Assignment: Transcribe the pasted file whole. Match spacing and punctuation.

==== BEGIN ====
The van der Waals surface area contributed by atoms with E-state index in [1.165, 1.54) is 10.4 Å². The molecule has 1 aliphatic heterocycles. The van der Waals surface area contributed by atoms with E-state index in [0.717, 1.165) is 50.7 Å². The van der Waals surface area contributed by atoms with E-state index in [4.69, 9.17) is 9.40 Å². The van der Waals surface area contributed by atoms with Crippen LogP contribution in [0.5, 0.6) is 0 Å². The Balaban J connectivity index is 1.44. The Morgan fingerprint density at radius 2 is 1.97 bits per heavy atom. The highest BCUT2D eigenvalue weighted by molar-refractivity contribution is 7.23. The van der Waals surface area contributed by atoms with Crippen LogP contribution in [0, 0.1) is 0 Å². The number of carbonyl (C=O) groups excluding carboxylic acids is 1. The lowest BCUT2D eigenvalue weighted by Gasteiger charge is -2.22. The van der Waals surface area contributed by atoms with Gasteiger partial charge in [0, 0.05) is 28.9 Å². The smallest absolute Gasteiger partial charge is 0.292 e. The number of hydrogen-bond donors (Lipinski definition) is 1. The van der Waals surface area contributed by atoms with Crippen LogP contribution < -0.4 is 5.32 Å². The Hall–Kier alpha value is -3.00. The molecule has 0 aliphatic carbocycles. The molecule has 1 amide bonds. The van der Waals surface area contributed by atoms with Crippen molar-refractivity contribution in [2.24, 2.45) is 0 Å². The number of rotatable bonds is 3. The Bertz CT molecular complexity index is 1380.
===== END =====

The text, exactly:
The van der Waals surface area contributed by atoms with E-state index in [1.165, 1.54) is 10.4 Å². The molecule has 1 aliphatic heterocycles. The van der Waals surface area contributed by atoms with E-state index in [0.717, 1.165) is 50.7 Å². The van der Waals surface area contributed by atoms with E-state index in [4.69, 9.17) is 9.40 Å². The van der Waals surface area contributed by atoms with Crippen LogP contribution in [0.5, 0.6) is 0 Å². The Balaban J connectivity index is 1.44. The Morgan fingerprint density at radius 2 is 1.97 bits per heavy atom. The highest BCUT2D eigenvalue weighted by molar-refractivity contribution is 7.23. The van der Waals surface area contributed by atoms with Crippen LogP contribution in [0, 0.1) is 0 Å². The number of carbonyl (C=O) groups excluding carboxylic acids is 1. The lowest BCUT2D eigenvalue weighted by Gasteiger charge is -2.22. The van der Waals surface area contributed by atoms with Gasteiger partial charge in [0, 0.05) is 28.9 Å². The smallest absolute Gasteiger partial charge is 0.292 e. The number of hydrogen-bond donors (Lipinski definition) is 1. The van der Waals surface area contributed by atoms with Crippen LogP contribution < -0.4 is 5.32 Å². The Hall–Kier alpha value is -3.00. The molecule has 0 aliphatic carbocycles. The molecule has 1 amide bonds. The van der Waals surface area contributed by atoms with Crippen molar-refractivity contribution in [2.24, 2.45) is 0 Å². The number of rotatable bonds is 3. The Bertz CT molecular complexity index is 1380.